Clive Rice: Kevin Pietersen hails 'father figure' after all-rounder dies
Former England batsman Kevin Pietersen has paid tribute to his mentor Clive Rice after the ex-South Africa all-rounder died aged 66.
Rice had been receiving treatment for a brain tumour and died in a hospital in Cape Town.
He was Nottinghamshire coach from 1999 to 2002 and helped introduce South Africa-born Pietersen to English cricket by signing him in 2000.
Pietersen said he was "devastated" as "Ricey was like a father figure to me".
He added in an emotional interview with BBC Radio 5 live: "He saw in me more than I saw in myself because he gave me the confidence, ability and opportunities to fulfil a talent that I really didn't know that I had.
"It's really sad. I saw his deterioration last September when I was in South Africa and I was going to see him in a couple of weeks.
"I've lost probably one of the greatest men I know in cricket. It just leaves a really horrible feeling.
"It's an incredibly sad day. I'll try to make my plans to get across to South Africa to pay my tribute to a wonderful man."
'All-round great guy'
Pietersen went on to play 104 Tests for England between 2005 and 2014 after signing for Nottinghamshire.
"Ricey was the first person who gave me my first opportunity in England," said the 35-year-old.
"He and his wife Sue would regularly invite me around to dinner just to make sure that I wasn't homesick having left South Africa as a youngster.
"He was such a champion on the field - a formidable opponent and an aggressive cricketer - but a complete gentleman off the field, a caring person, and that's something that will stick with me.
"I've got no interest in what he was like on the field, it was just how he was personally with me and how he was with everybody around him, just a complete all-round great guy."
Rice, who scored 26,331 first-class runs at 40.95 and took 930 wickets at 22.49, did not play Test cricket and played only three one-day internationals because his career coincided with South Africa's sporting isolation during apartheid.
He played for Nottinghamshire between 1975 and 1987 and led them to the County Championship title in 1981 and 1987.
"In time you have also got to look at the positives," added Pietersen. "You have to look at the fun things and I'll never forget the text messages I used to send to Ricey.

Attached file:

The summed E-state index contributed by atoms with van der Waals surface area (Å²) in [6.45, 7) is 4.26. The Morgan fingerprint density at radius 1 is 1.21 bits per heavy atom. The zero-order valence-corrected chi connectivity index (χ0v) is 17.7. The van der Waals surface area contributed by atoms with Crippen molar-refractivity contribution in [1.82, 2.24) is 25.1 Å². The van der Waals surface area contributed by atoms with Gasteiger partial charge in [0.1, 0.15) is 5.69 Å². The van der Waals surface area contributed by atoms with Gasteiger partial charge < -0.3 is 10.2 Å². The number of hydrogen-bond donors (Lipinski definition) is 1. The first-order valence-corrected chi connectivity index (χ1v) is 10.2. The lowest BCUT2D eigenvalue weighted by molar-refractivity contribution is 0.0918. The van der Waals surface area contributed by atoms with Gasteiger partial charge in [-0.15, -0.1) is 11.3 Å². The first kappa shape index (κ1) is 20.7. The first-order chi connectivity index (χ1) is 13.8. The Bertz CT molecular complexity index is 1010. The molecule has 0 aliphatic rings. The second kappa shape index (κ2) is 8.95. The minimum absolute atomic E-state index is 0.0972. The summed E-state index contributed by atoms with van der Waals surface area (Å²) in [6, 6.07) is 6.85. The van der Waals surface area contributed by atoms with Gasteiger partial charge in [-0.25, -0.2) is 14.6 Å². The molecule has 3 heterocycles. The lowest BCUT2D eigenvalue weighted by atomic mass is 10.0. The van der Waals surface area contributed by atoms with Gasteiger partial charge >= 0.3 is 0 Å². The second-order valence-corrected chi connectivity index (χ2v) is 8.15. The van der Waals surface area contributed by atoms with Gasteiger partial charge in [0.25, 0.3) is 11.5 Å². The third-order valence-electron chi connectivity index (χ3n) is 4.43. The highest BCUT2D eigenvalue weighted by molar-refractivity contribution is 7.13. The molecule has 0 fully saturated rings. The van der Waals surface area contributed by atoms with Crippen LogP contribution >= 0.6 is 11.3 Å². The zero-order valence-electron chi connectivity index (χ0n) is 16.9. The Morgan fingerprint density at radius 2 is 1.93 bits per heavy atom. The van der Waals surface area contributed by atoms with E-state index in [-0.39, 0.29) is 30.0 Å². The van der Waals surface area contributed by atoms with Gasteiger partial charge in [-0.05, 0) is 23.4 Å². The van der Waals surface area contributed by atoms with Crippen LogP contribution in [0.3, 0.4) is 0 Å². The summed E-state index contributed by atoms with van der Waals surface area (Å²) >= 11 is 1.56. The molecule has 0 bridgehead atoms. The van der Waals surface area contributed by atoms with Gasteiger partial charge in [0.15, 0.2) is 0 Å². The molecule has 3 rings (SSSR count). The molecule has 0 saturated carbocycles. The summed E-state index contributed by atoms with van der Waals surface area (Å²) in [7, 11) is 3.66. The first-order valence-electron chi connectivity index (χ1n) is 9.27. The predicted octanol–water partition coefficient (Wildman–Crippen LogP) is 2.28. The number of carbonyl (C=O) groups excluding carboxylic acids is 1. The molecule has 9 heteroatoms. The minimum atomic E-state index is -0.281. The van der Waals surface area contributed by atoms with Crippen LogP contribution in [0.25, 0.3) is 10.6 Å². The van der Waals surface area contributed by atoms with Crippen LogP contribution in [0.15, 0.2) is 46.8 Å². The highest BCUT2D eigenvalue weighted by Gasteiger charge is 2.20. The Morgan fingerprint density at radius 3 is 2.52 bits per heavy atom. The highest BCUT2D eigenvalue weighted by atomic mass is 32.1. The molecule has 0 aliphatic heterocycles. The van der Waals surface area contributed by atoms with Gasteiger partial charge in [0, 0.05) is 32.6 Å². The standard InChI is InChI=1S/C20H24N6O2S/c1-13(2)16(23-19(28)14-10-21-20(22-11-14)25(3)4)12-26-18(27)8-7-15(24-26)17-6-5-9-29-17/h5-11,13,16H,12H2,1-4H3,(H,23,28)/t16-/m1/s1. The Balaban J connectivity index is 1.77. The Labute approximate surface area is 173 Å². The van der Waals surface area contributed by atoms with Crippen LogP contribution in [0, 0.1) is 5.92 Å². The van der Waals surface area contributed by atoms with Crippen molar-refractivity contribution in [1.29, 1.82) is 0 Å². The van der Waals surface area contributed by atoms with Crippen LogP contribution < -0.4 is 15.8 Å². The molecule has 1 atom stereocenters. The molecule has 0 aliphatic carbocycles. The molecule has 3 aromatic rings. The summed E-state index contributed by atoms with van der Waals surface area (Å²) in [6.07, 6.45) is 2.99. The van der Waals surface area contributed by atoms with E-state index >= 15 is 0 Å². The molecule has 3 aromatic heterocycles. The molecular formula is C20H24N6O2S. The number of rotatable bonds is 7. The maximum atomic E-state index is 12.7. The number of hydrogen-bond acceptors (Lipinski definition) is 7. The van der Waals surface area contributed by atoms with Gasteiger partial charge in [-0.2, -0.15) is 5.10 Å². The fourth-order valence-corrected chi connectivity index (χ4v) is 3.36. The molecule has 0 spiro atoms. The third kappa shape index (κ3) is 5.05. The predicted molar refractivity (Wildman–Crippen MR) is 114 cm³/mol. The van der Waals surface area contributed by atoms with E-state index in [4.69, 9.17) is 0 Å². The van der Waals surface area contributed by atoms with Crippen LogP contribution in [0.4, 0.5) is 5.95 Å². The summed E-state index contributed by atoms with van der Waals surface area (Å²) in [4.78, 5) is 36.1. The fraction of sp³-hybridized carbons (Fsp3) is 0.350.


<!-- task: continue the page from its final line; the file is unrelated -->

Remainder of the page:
"If I got a Test wicket, which were few and far between, or whenever I got a Test hundred I'd ask Ricey if he would like one of those on his numbers because he unfortunately never played Test match cricket, the wonderful player that he was.
"It was just a little thing that we had going between each other."
Turning Pietersen from a bowler to a batsman
Pietersen, who was originally a spin bowler and lower-order batsman, added: "People ask me the question all the time: 'You were a bowler and you became a batsman?'
"Ricey always said to me to bat at number six in my first season in county cricket and that he wanted me to score me 1,000 runs. I looked at him with disbelief in my eyes.
"It was just a huge confidence boost. He obviously had a vision for talent, more than I had in myself.
"A lot of my self belief came from Ricey."
Pietersen, who was sacked by England in February 2014, scored 355 not out for Surrey against Leicestershire in May as he unsuccessfully tried to win back his place in the national side.
"I know he (Rice) got a lot of pleasure by seeing me score the runs and seeing me play the way that I played," he said.
"He sent me a message when I scored that 300 and said: 'That's the way I want you to play. I've been telling you for 10 years and you've eventually got it. You get a not out at the end of every single innings. I don't want bowlers to walk off and say that they have got your wicket'."